The prospect for canning is very poor. We had to stop buying berries they were so poor & so high. Potatoes way out of sight. We used to say to people we invited to dine with us (they would say don’t do a lot of work for us) & we would reply – oh we will just drop two or three extra potatoes in the pot. But now, nothing doing. I hope Hannah[9] is feeling better now you are there. I tell you it is lovely for anyone who has a garden. Oh how I miss L.M. Plenty of everything. Milk & cream 12 cts instead of 15 & 16, ice box filled to overflowing, plenty of eggs. We got 12 doz four weeks ago from Leroy’s. Almost gone now. We could get lots of fruit & fresh vegetables. When you are enjoying all these luxuries, just think of us.

I had a nice letter from Laura[10] a few days ago. She is very lonely. Mays husband[11] sprained his ankle just after L.P.[12] passed away and was confined to the house about three weeks. Did you know Leo & his wife[13] were separated?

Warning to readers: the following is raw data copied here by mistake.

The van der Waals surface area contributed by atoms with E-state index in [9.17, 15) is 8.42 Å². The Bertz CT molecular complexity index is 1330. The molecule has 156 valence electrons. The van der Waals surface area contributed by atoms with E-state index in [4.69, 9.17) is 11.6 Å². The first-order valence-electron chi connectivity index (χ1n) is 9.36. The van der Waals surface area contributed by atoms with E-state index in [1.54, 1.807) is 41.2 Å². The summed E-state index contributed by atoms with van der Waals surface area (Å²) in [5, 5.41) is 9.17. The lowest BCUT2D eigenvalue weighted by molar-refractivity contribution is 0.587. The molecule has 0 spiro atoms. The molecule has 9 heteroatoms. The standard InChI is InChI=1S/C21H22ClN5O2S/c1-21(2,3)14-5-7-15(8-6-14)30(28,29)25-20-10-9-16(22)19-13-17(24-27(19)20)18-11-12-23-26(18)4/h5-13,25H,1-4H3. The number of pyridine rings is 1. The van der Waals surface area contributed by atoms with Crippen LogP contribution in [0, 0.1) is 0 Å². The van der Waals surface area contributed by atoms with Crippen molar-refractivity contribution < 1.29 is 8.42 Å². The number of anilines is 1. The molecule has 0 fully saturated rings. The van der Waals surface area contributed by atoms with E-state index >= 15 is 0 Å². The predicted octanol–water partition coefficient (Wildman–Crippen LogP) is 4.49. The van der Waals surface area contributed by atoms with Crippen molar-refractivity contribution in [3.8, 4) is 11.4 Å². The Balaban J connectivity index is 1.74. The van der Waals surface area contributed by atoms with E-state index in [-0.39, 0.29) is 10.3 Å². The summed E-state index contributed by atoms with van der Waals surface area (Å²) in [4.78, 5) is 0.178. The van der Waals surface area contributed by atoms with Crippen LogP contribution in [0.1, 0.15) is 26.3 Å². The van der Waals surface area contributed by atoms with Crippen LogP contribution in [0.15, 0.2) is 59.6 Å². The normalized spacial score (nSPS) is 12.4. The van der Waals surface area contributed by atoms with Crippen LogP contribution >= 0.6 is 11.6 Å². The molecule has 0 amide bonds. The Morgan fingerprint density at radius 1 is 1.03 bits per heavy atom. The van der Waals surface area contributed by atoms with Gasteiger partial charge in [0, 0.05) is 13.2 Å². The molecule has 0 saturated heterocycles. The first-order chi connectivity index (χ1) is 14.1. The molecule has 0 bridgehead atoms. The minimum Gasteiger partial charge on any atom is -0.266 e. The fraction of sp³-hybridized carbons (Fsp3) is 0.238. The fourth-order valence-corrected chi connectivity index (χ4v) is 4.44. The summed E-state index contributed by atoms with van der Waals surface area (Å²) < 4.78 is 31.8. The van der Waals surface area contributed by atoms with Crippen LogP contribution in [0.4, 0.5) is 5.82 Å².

You can hardly imagine how different it is here from L.M. Last Saturday I listened to pianos of all grades, victrolas, Auto horns, babies crying and sundry other sounds. Not agreable to any ears, but who am I in this motley crowd. If you get the Chicago news, you must be startled with the killings going on and 9 out of 10, a woman at the bottom of it. The last time I heard from M[14] she was getting along. She had to have two or three stitches. Baby was a fine healthy fellow.[15] She had plenty of milk, which is a great blessing. When she was in the hospital, she wrote to her mother[16] & it did not reach her, but was returned. She wrote on the envelope, see what Jack[17] did, directed it wrong. He wrote under it, could not help it, so excited at being a father, Jack.

I am sorry you are going to be gone all summer. I am very lame at times. It is with difficulty I can get around and to add to my joy, the middle finger of my right hand has been crippled with rheumatism, but is so now I can use my hand. Now I have told you all my ills. And it seems by the way my eyes feel it is bed time so I will close by sending love to all from all and hoping to hear from you soon.